Iris Hill rises about 55 metres from sea level and accommodates the remains of one of the last gravel quarries along the Israeli coastal plane, of which there were once many. Now birds nest in the holes in the walls of the quarry, and on the eastern slope of the hill you can find several water troughs, probably left from the British Mandate period.
The site is small, about 50 acres in all, but it's a very pleasant place for a family picnic and flower walk. The irises, though now few and far between, since they bloom in mid-February, were wonderful to see. Just behind the reserve there is an abandoned citrus orchard, also currently in blossom. It smelt incredible!
In the summer Iris Hill is covered in thorny bushes. You will also find numerous insects and tortoises there. Many species of birds also inhabit the area.

Sunday, 23 March 2014

Gadi's Papercut

My kids are pretty blasé about my work. I guess they're just used to seeing it. They get excited when it comes to their birthdays and wait with great anticipation to see what theme I have gone for on their card, but otherwise they're really not too bothered to look at my latest creations. Therefore, when I recently had a first attempt at papercutting, I was thrilled when my youngest son - the son who walks around listening to his Mp3, with his ipod in his other hand - was excited to see what I had made. So excited, in fact, that later the same day he piped up and asked if he could make a papercut too.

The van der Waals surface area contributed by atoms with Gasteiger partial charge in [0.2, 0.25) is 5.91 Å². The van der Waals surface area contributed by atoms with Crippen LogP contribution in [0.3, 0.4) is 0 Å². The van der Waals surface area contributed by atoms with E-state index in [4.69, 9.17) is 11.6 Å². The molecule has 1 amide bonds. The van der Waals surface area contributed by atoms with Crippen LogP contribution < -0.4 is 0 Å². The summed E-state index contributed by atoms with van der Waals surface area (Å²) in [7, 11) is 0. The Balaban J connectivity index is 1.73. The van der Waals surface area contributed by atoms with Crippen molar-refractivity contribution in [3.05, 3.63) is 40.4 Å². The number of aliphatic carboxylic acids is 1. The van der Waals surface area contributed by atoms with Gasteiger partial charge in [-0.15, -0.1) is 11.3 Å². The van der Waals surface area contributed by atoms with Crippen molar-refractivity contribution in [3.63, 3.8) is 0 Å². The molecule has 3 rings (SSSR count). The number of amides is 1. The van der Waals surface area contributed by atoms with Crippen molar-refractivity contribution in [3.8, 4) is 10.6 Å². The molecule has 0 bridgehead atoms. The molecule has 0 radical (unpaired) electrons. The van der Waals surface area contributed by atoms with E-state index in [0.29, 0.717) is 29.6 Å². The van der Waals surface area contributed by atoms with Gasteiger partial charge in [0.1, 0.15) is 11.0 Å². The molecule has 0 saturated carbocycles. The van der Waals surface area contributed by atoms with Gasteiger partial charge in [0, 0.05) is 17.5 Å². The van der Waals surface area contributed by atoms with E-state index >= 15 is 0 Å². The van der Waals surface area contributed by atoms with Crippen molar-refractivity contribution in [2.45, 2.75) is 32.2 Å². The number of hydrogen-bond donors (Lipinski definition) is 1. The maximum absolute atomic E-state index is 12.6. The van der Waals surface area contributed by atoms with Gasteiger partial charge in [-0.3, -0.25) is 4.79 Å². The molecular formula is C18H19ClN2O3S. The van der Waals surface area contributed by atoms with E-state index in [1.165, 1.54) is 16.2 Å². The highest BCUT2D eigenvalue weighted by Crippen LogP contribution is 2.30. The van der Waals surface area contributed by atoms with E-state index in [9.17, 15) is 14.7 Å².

You bet he could!
Now, 11 year old boys don't do birds and flowers. They do battles and guns and skeletons and all things nasty. Well, mine does anyway! I suggested the skull and crossbones to start with and my boy was happy to go with it. The teeth proved too hard for him and I helped out, and I must admit that allowing him to use my scalpel, while I stood over him holding my breath and praying that we would both keep all our fingers, was more than scary. But he did a great job!
He drew... he cut... and then it was finished! His very first papercut.
I hope there will be more.
If anyone wishes to order a similar papercut to mine, then please be in touch using the "email me" button on the right.

Monday, 17 March 2014

Boys to Men

"Grandpa" was turning 82. He is a retired doctor, enjoys reading and loves history. My customer asked me to make a birthday card for him which would illustrate all those interests. The little stethoscope and clipboard speak for themselves. The small pile of books displays both his love of reading and history.
Max Rajnish was celebrating his 10th birthday. Well his name is really Max, but apparently his nickname is a joke he has with his friends and his auntie went along with it. She wanted a card that showed him holding a mobile phone with FaceTime on the screen. It seems that he spends quite a lot of time using the video chat program on his iPhone. Guess he's no different to all the other 10 year olds... except my own... who thinks he's terribly badly done to because we won't buy him a smartphone.